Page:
India critics get it wrong again!

2019 finished with lots of Indian critics slamming the economic performance of India. But the reality is shown in this Economic Times review of global investor interest – India is still an attractive investment on the rise, despite the critics.


Author: Stephen Manallack

Former President, Australia India Business Council, Victoria and Author, You Can Communicate; Riding the Elephant; Soft Skills for a Flat World (published by Tata McGraw-Hill INDIA); Communicating Your Personal Brand. Director, EastWest Academy Pty Ltd and Trainer/Speaker/Mentor in Leadership, Communication and Cross Cultural Communication. Passionate campaigner for closer western relations with India. Stephen Manallack is a specialist on “Doing Business with India” and advisor/trainer on “Cross-Cultural Understanding”. He is a Director of EastWest Academy Pty Ltd which provides strategic advice and counsel regarding business relations with India. A regular speaker in India on leadership and global communication, his most recent speaking tour included a speech to students of the elite Indian university, Amity University, in Noida. He also spoke at a major Federation of Indian Chambers of Commerce and Industry (FICCI) global summit, the PR Consultants Association of India in Delhi, the Symbiosis University in Pune and Cross-Cultural Training for Sundaram Business Services in Chennai. He has visited India on business missions on 10 occasions and led three major trade missions there. He provides cross-cultural training – Asia and the west.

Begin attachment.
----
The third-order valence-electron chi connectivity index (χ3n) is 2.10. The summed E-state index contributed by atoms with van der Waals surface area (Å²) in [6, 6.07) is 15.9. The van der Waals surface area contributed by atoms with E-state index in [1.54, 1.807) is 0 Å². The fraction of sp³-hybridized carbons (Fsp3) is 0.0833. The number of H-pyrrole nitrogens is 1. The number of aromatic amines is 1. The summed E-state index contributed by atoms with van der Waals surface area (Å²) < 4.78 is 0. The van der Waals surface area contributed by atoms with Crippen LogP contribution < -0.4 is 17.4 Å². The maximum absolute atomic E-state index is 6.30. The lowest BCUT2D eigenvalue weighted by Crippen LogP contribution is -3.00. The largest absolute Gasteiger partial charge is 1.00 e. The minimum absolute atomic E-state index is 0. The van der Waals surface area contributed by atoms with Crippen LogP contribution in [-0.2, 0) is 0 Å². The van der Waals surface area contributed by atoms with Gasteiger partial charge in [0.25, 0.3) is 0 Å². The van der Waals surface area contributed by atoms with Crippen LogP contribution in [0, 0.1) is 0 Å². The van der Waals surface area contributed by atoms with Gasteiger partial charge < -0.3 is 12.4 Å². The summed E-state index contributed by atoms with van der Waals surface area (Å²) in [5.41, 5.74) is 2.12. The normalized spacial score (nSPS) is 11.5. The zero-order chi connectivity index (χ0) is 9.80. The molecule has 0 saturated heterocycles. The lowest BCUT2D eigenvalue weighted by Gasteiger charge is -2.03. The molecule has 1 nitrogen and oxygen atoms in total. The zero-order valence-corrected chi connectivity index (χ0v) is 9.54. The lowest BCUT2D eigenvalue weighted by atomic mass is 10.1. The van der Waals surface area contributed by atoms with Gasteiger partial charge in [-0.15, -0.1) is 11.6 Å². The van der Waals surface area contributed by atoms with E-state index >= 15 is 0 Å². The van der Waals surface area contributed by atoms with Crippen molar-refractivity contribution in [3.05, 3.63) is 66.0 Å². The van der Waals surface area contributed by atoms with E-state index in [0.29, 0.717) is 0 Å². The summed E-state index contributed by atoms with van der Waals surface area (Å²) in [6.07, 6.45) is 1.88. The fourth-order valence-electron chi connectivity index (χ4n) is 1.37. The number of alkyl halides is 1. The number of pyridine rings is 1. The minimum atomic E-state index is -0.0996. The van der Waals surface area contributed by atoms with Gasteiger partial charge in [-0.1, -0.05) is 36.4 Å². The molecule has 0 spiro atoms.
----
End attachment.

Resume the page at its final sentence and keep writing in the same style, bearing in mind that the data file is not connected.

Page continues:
One thought on “India critics get it wrong again!”

  1. Well, if you have understood the critics, they will agree with the report. India’s economical condition is criticized for the same reason , rich is getting richer and the poor or middle class is getting poorer. Increased investments in corporate bonds doesn’t necessarily translate to economy improvisation of a nation.

    There is nothing to cherish about $30b investments in high yield bonds which have lower credit rating. Since they have lower credit ratings, there is a higher risk of default by the corporate issuers. To entice investors to buy the bonds, these bonds pay a higher rate of interest.

    If you again read the article (or even the heading), it’s not the improved economy of India but the lack of global liquidity and drop in global liquidity which made this possible.

    Unemployment at peak in the last 45 years, lowest recorded GDP since recession, regional protests and violence at peak, poor implementation of GST – I don’t see India’s economy booming !!


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